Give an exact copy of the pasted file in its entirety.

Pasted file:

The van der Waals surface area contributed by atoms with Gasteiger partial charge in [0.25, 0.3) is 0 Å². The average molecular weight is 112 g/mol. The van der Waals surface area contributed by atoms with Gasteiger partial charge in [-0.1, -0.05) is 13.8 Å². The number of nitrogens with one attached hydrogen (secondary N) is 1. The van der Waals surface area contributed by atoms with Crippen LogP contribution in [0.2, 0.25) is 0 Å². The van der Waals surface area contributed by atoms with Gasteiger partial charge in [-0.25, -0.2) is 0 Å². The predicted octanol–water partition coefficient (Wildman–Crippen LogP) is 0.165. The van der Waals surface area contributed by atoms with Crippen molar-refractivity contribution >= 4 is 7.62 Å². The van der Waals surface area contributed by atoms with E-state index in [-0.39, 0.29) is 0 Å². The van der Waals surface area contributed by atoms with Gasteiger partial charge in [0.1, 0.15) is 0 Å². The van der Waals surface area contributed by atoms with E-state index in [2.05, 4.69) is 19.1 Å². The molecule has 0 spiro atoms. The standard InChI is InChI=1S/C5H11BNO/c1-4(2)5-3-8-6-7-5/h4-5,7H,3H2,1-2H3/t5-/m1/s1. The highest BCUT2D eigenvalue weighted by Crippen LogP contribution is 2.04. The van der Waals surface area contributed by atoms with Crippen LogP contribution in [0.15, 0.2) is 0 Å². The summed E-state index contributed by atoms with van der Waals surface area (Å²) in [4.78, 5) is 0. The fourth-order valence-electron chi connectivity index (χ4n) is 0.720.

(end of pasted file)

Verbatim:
The van der Waals surface area contributed by atoms with Gasteiger partial charge in [0.25, 0.3) is 0 Å². The average molecular weight is 112 g/mol. The van der Waals surface area contributed by atoms with Gasteiger partial charge in [-0.1, -0.05) is 13.8 Å². The number of nitrogens with one attached hydrogen (secondary N) is 1. The van der Waals surface area contributed by atoms with Crippen LogP contribution in [0.2, 0.25) is 0 Å². The van der Waals surface area contributed by atoms with Gasteiger partial charge in [-0.25, -0.2) is 0 Å². The predicted octanol–water partition coefficient (Wildman–Crippen LogP) is 0.165. The van der Waals surface area contributed by atoms with Crippen molar-refractivity contribution >= 4 is 7.62 Å². The van der Waals surface area contributed by atoms with E-state index in [-0.39, 0.29) is 0 Å². The van der Waals surface area contributed by atoms with Gasteiger partial charge in [0.1, 0.15) is 0 Å². The van der Waals surface area contributed by atoms with E-state index in [2.05, 4.69) is 19.1 Å². The molecule has 0 spiro atoms. The standard InChI is InChI=1S/C5H11BNO/c1-4(2)5-3-8-6-7-5/h4-5,7H,3H2,1-2H3/t5-/m1/s1. The highest BCUT2D eigenvalue weighted by Crippen LogP contribution is 2.04. The van der Waals surface area contributed by atoms with Crippen LogP contribution in [0.15, 0.2) is 0 Å². The summed E-state index contributed by atoms with van der Waals surface area (Å²) in [4.78, 5) is 0. The fourth-order valence-electron chi connectivity index (χ4n) is 0.720.